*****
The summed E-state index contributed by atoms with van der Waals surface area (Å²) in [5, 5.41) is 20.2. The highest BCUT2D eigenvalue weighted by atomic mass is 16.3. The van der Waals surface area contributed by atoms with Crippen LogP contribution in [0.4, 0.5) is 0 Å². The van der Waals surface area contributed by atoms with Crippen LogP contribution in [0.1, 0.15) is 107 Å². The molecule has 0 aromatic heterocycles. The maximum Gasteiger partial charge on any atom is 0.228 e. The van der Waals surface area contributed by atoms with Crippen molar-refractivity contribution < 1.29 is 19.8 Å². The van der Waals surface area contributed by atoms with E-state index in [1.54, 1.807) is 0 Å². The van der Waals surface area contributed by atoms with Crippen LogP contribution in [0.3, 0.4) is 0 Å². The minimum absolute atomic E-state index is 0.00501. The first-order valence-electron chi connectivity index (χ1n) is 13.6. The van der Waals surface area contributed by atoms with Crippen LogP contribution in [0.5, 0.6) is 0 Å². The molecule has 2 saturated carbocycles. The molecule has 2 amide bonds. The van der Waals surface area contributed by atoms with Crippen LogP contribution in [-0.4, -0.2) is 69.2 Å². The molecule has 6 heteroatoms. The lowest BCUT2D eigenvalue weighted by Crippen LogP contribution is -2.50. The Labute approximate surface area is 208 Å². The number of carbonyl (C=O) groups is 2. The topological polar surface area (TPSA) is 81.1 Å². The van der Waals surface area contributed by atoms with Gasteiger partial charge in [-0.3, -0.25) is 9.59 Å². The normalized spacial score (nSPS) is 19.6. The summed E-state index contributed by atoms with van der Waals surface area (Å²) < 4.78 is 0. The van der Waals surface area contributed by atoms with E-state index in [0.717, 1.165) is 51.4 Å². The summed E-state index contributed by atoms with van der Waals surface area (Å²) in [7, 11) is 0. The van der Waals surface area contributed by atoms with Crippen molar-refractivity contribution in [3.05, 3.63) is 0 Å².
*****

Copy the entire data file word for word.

The summed E-state index contributed by atoms with van der Waals surface area (Å²) in [5, 5.41) is 20.2. The highest BCUT2D eigenvalue weighted by atomic mass is 16.3. The van der Waals surface area contributed by atoms with Crippen LogP contribution in [0.4, 0.5) is 0 Å². The van der Waals surface area contributed by atoms with Crippen LogP contribution in [0.1, 0.15) is 107 Å². The molecule has 0 aromatic heterocycles. The maximum Gasteiger partial charge on any atom is 0.228 e. The van der Waals surface area contributed by atoms with Crippen molar-refractivity contribution < 1.29 is 19.8 Å². The van der Waals surface area contributed by atoms with E-state index in [1.54, 1.807) is 0 Å². The van der Waals surface area contributed by atoms with Crippen LogP contribution in [0.3, 0.4) is 0 Å². The minimum absolute atomic E-state index is 0.00501. The first-order valence-electron chi connectivity index (χ1n) is 13.6. The van der Waals surface area contributed by atoms with Crippen LogP contribution in [0.5, 0.6) is 0 Å². The molecule has 2 saturated carbocycles. The molecule has 2 amide bonds. The van der Waals surface area contributed by atoms with Crippen LogP contribution in [-0.4, -0.2) is 69.2 Å². The molecule has 6 heteroatoms. The lowest BCUT2D eigenvalue weighted by Crippen LogP contribution is -2.50. The Labute approximate surface area is 208 Å². The number of carbonyl (C=O) groups is 2. The topological polar surface area (TPSA) is 81.1 Å². The van der Waals surface area contributed by atoms with Gasteiger partial charge in [-0.3, -0.25) is 9.59 Å². The normalized spacial score (nSPS) is 19.6. The summed E-state index contributed by atoms with van der Waals surface area (Å²) < 4.78 is 0. The van der Waals surface area contributed by atoms with E-state index in [0.717, 1.165) is 51.4 Å². The summed E-state index contributed by atoms with van der Waals surface area (Å²) in [7, 11) is 0. The van der Waals surface area contributed by atoms with Crippen molar-refractivity contribution in [3.05, 3.63) is 0 Å².